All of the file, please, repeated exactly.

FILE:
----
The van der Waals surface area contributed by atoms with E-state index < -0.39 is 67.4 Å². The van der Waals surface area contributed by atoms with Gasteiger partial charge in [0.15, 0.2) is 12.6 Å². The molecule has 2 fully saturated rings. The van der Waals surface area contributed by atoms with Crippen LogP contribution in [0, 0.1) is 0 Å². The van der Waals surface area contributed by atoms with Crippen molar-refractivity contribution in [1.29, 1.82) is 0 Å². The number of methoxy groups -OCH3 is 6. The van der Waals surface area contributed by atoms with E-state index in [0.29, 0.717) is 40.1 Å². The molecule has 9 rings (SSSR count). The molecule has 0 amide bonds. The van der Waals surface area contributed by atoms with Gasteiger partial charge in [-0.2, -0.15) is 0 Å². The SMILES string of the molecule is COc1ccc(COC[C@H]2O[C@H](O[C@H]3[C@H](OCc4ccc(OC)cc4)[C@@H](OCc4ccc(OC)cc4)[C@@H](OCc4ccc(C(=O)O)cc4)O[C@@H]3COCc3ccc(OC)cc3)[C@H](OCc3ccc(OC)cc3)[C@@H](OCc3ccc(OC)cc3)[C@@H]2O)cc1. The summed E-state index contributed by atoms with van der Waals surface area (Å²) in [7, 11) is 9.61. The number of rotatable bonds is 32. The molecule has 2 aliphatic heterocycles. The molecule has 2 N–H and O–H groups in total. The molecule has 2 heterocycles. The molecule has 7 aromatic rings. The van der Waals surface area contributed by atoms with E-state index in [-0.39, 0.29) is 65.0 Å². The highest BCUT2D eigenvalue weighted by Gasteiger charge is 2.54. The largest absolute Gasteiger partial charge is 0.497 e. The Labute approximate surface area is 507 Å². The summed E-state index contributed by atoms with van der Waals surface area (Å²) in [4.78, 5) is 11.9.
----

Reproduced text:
The van der Waals surface area contributed by atoms with E-state index < -0.39 is 67.4 Å². The van der Waals surface area contributed by atoms with Gasteiger partial charge in [0.15, 0.2) is 12.6 Å². The molecule has 2 fully saturated rings. The van der Waals surface area contributed by atoms with Crippen LogP contribution in [0, 0.1) is 0 Å². The van der Waals surface area contributed by atoms with Crippen molar-refractivity contribution in [1.29, 1.82) is 0 Å². The number of methoxy groups -OCH3 is 6. The van der Waals surface area contributed by atoms with E-state index in [0.29, 0.717) is 40.1 Å². The molecule has 9 rings (SSSR count). The molecule has 0 amide bonds. The van der Waals surface area contributed by atoms with Gasteiger partial charge in [-0.2, -0.15) is 0 Å². The SMILES string of the molecule is COc1ccc(COC[C@H]2O[C@H](O[C@H]3[C@H](OCc4ccc(OC)cc4)[C@@H](OCc4ccc(OC)cc4)[C@@H](OCc4ccc(C(=O)O)cc4)O[C@@H]3COCc3ccc(OC)cc3)[C@H](OCc3ccc(OC)cc3)[C@@H](OCc3ccc(OC)cc3)[C@@H]2O)cc1. The summed E-state index contributed by atoms with van der Waals surface area (Å²) in [7, 11) is 9.61. The number of rotatable bonds is 32. The molecule has 2 aliphatic heterocycles. The molecule has 2 N–H and O–H groups in total. The molecule has 2 heterocycles. The molecule has 7 aromatic rings. The van der Waals surface area contributed by atoms with E-state index in [-0.39, 0.29) is 65.0 Å². The highest BCUT2D eigenvalue weighted by Gasteiger charge is 2.54. The largest absolute Gasteiger partial charge is 0.497 e. The Labute approximate surface area is 507 Å². The summed E-state index contributed by atoms with van der Waals surface area (Å²) in [4.78, 5) is 11.9.